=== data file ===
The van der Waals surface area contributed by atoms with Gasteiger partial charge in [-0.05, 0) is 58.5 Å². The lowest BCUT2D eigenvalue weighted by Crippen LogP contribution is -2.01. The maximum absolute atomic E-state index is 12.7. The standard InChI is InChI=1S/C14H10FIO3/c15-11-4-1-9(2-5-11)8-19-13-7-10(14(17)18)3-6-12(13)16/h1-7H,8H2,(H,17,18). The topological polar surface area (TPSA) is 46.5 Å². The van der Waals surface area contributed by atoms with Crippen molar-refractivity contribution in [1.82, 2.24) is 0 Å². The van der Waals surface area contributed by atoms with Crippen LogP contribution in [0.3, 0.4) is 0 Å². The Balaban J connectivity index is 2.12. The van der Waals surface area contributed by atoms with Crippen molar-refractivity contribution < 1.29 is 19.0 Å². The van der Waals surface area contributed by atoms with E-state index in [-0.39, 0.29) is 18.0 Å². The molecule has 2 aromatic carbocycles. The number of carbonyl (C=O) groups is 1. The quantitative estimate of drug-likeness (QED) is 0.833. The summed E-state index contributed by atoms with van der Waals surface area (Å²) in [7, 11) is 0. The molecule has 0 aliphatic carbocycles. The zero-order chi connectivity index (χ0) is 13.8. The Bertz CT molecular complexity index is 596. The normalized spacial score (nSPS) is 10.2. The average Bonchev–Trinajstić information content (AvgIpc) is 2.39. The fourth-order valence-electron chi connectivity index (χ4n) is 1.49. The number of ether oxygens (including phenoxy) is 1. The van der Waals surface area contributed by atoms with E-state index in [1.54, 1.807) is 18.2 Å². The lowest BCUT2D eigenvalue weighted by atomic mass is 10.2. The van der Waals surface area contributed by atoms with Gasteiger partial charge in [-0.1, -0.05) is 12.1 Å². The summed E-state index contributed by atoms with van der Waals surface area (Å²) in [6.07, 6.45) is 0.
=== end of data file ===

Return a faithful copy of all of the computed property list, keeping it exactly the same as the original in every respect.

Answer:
The van der Waals surface area contributed by atoms with Gasteiger partial charge in [-0.05, 0) is 58.5 Å². The lowest BCUT2D eigenvalue weighted by Crippen LogP contribution is -2.01. The maximum absolute atomic E-state index is 12.7. The standard InChI is InChI=1S/C14H10FIO3/c15-11-4-1-9(2-5-11)8-19-13-7-10(14(17)18)3-6-12(13)16/h1-7H,8H2,(H,17,18). The topological polar surface area (TPSA) is 46.5 Å². The van der Waals surface area contributed by atoms with Crippen molar-refractivity contribution in [1.82, 2.24) is 0 Å². The van der Waals surface area contributed by atoms with Crippen LogP contribution in [0.3, 0.4) is 0 Å². The Balaban J connectivity index is 2.12. The van der Waals surface area contributed by atoms with Crippen molar-refractivity contribution < 1.29 is 19.0 Å². The van der Waals surface area contributed by atoms with E-state index in [-0.39, 0.29) is 18.0 Å². The molecule has 2 aromatic carbocycles. The number of carbonyl (C=O) groups is 1. The quantitative estimate of drug-likeness (QED) is 0.833. The summed E-state index contributed by atoms with van der Waals surface area (Å²) in [7, 11) is 0. The molecule has 0 aliphatic carbocycles. The zero-order chi connectivity index (χ0) is 13.8. The Bertz CT molecular complexity index is 596. The normalized spacial score (nSPS) is 10.2. The average Bonchev–Trinajstić information content (AvgIpc) is 2.39. The fourth-order valence-electron chi connectivity index (χ4n) is 1.49. The number of ether oxygens (including phenoxy) is 1. The van der Waals surface area contributed by atoms with E-state index in [1.54, 1.807) is 18.2 Å². The lowest BCUT2D eigenvalue weighted by atomic mass is 10.2. The van der Waals surface area contributed by atoms with Gasteiger partial charge in [-0.1, -0.05) is 12.1 Å². The summed E-state index contributed by atoms with van der Waals surface area (Å²) in [6.07, 6.45) is 0.